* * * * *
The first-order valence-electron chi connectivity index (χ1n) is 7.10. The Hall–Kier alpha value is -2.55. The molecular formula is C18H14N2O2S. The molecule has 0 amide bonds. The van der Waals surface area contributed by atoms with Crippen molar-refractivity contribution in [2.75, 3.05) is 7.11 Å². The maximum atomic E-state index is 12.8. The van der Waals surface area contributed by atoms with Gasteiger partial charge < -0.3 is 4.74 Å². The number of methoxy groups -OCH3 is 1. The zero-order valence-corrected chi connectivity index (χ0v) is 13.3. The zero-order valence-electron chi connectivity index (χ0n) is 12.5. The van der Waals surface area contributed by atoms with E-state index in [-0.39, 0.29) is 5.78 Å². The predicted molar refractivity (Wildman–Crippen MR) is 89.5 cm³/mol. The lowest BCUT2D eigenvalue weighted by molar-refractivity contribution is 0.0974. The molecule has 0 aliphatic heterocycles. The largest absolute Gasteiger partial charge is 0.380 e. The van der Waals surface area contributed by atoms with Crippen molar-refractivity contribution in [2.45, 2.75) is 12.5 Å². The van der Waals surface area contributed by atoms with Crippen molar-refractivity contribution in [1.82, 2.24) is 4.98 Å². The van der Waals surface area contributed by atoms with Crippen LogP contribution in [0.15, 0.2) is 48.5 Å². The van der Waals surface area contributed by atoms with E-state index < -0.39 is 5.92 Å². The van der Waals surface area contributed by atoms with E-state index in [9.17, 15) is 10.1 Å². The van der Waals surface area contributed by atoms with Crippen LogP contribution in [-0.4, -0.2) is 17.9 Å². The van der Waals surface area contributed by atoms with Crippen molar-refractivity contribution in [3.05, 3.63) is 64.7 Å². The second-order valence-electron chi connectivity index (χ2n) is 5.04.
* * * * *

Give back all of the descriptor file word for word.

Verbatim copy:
The first-order valence-electron chi connectivity index (χ1n) is 7.10. The Hall–Kier alpha value is -2.55. The molecular formula is C18H14N2O2S. The molecule has 0 amide bonds. The van der Waals surface area contributed by atoms with Crippen molar-refractivity contribution in [2.75, 3.05) is 7.11 Å². The maximum atomic E-state index is 12.8. The van der Waals surface area contributed by atoms with Gasteiger partial charge < -0.3 is 4.74 Å². The number of methoxy groups -OCH3 is 1. The zero-order valence-corrected chi connectivity index (χ0v) is 13.3. The zero-order valence-electron chi connectivity index (χ0n) is 12.5. The van der Waals surface area contributed by atoms with E-state index in [-0.39, 0.29) is 5.78 Å². The predicted molar refractivity (Wildman–Crippen MR) is 89.5 cm³/mol. The lowest BCUT2D eigenvalue weighted by molar-refractivity contribution is 0.0974. The molecule has 0 aliphatic heterocycles. The largest absolute Gasteiger partial charge is 0.380 e. The van der Waals surface area contributed by atoms with Crippen molar-refractivity contribution in [2.45, 2.75) is 12.5 Å². The van der Waals surface area contributed by atoms with Crippen molar-refractivity contribution in [1.82, 2.24) is 4.98 Å². The van der Waals surface area contributed by atoms with Crippen LogP contribution in [0.15, 0.2) is 48.5 Å². The van der Waals surface area contributed by atoms with E-state index < -0.39 is 5.92 Å². The van der Waals surface area contributed by atoms with E-state index in [9.17, 15) is 10.1 Å². The van der Waals surface area contributed by atoms with Crippen LogP contribution in [-0.4, -0.2) is 17.9 Å². The van der Waals surface area contributed by atoms with Crippen molar-refractivity contribution in [3.05, 3.63) is 64.7 Å². The second-order valence-electron chi connectivity index (χ2n) is 5.04.